Greetings from the Dean of the Graduate School/ Faculty of Literature and Human Sciences

Hiroshi Niki, Dean of the Graduate School of Literature and Human Sciences

Osaka City University has a long history that dates back to the Meiji era, but its history as a university begins as the Osaka University of Commerce, founded in 1928. The school was gradually expanded into a comprehensive university offering a wide range of academic departments. A graduate program was further added to the university, and it developed as a research university complete with a PhD program. Along the course of Osaka City University’s history, the Faculty of Literature and Human Sciences was founded in 1953. This year, 2013, marks the 60th anniversary of the Faculty’s founding. Throughout this period, the Faculty of Literature and Human Sciences has consistently striven to develop an education and research program rooted in traditional fundamental studies with the ability to further answer to the changing societal needs of the times. The dramatic development of the school began with its selection in the Ministry of Education, Culture Sports, Science and Technology’s 21st Century COE Program the year after its graduate program was enhanced in 2001. The Faculty of Literature and Human Sciences has since persistently challenged cutting-edge approaches beyond the bounds of individual academic fields, gathering together its combined efforts based on the keyword “urban culture.” Even after the end of the program, the school has made full use of the results achieved by the program and has established various research projects led by the Urban-Culture Research Center (UCRC) and has continued to maintain an education program for cultivating the global communication skills of young researchers. A great deal of effort has also been exerted in academic exchanges with various universities in Asia, Europe and the United States. In its 60th anniversary in 2013, the Graduate School/ Faculty of Literature and Human Sciences announced a renewed determination to undertake further challenges.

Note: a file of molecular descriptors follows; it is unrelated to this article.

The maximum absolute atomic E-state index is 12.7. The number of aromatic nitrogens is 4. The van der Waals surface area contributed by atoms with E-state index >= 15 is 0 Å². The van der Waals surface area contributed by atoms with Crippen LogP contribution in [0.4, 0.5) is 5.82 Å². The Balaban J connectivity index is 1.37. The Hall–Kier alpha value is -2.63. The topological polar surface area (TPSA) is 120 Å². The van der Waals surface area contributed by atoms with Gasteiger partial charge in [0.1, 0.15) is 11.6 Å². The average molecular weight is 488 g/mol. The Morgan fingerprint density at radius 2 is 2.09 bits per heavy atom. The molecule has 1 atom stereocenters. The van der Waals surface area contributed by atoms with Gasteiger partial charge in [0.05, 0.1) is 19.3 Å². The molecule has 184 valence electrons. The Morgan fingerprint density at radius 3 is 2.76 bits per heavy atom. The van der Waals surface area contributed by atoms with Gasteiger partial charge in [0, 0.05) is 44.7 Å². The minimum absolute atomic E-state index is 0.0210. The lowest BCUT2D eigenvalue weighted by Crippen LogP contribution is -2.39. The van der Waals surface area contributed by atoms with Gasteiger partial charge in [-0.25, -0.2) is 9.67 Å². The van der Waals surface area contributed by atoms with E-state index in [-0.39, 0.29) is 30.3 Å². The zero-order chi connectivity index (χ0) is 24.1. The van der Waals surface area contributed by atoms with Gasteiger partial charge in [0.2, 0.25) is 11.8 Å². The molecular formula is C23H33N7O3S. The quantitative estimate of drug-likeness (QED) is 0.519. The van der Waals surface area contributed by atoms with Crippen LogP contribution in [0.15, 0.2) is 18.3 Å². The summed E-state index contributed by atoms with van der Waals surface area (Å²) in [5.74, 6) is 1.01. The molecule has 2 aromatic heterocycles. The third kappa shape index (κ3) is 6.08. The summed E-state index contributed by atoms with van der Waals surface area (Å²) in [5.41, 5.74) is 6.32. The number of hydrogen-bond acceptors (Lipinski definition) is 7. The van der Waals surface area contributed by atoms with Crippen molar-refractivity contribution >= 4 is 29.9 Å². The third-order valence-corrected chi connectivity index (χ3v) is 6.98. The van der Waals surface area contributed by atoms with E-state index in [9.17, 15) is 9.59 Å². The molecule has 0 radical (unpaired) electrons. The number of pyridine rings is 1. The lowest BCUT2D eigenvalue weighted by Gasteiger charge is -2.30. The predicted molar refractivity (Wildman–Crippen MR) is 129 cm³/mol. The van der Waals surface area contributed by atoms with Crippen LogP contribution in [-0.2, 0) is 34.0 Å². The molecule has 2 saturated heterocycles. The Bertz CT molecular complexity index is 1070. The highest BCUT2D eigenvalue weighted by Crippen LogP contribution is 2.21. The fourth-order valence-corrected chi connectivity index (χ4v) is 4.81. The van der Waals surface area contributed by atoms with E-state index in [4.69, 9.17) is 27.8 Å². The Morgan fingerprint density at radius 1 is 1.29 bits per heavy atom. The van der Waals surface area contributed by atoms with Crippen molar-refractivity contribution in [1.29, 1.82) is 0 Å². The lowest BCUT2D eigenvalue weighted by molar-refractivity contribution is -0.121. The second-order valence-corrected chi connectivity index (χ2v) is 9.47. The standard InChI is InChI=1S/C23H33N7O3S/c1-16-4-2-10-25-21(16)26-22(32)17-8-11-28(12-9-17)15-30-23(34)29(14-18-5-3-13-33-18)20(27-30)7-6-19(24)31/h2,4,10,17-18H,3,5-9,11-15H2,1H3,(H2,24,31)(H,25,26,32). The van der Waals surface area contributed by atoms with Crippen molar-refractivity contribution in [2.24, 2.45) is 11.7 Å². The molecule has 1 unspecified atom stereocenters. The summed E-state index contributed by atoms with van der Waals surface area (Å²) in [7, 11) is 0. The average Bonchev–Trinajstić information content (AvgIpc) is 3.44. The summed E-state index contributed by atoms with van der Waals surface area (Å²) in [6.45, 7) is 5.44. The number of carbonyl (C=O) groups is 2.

Japanese universities today face a highly competitive environment. They must compete with one another to procure funds by planning unique education/research projects that adhere to the university reforms promoted by the government. At the moment, it seems that what is demanded of universities today is the cultivation of individuals capable of acting on a global as well as local stage, who can take what they have researched and give back to the local society. While this kind of directionality is not mistaken, it also encompasses the danger of reducing academics into a shallow matter that pursues only the newest trends and the benefits at hand. Academic research, to begin with, was created for the happiness of humankind, and I believe its fundamental essence should remain unaltered across the ages. The Graduate School/ Faculty of Literature and Human Sciences shall thus be a place for taking interest in all forms of cultural phenomena developed by the human race, questioning its values and investigating the fundamental essence of human beings responsible for creating such cultures. I believe that it is our mission to determine what kinds of societies and cultures are necessary for human beings to live in a state of happiness.

And it is my pleasure to invite you all to join us in our journey towards this mission.